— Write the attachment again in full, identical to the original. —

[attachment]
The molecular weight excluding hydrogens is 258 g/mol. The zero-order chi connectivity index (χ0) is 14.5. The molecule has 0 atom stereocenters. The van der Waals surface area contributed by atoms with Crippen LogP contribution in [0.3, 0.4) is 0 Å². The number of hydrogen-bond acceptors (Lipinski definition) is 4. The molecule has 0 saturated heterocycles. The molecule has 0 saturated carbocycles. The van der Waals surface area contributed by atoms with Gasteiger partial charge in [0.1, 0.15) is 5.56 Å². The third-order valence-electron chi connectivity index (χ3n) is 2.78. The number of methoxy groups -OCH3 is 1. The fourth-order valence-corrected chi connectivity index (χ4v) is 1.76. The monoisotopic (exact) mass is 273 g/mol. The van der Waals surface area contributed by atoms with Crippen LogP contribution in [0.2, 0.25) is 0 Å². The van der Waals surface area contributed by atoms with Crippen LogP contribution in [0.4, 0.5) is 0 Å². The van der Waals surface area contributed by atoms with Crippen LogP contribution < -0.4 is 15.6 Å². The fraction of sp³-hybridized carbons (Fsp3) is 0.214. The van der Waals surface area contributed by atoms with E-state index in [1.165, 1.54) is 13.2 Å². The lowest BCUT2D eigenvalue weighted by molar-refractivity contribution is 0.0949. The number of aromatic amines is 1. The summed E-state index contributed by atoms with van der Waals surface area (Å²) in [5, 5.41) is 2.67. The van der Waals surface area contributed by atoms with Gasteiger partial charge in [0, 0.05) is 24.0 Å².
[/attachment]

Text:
The molecular weight excluding hydrogens is 258 g/mol. The zero-order chi connectivity index (χ0) is 14.5. The molecule has 0 atom stereocenters. The van der Waals surface area contributed by atoms with Crippen LogP contribution in [0.3, 0.4) is 0 Å². The number of hydrogen-bond acceptors (Lipinski definition) is 4. The molecule has 0 saturated heterocycles. The molecule has 0 saturated carbocycles. The van der Waals surface area contributed by atoms with Gasteiger partial charge in [0.1, 0.15) is 5.56 Å². The third-order valence-electron chi connectivity index (χ3n) is 2.78. The number of methoxy groups -OCH3 is 1. The fourth-order valence-corrected chi connectivity index (χ4v) is 1.76. The monoisotopic (exact) mass is 273 g/mol. The van der Waals surface area contributed by atoms with Crippen LogP contribution in [0.2, 0.25) is 0 Å². The van der Waals surface area contributed by atoms with Crippen LogP contribution in [0.4, 0.5) is 0 Å². The van der Waals surface area contributed by atoms with Crippen LogP contribution < -0.4 is 15.6 Å². The fraction of sp³-hybridized carbons (Fsp3) is 0.214. The van der Waals surface area contributed by atoms with E-state index in [1.165, 1.54) is 13.2 Å². The lowest BCUT2D eigenvalue weighted by molar-refractivity contribution is 0.0949. The number of aromatic amines is 1. The summed E-state index contributed by atoms with van der Waals surface area (Å²) in [5, 5.41) is 2.67. The van der Waals surface area contributed by atoms with Gasteiger partial charge in [0, 0.05) is 24.0 Å².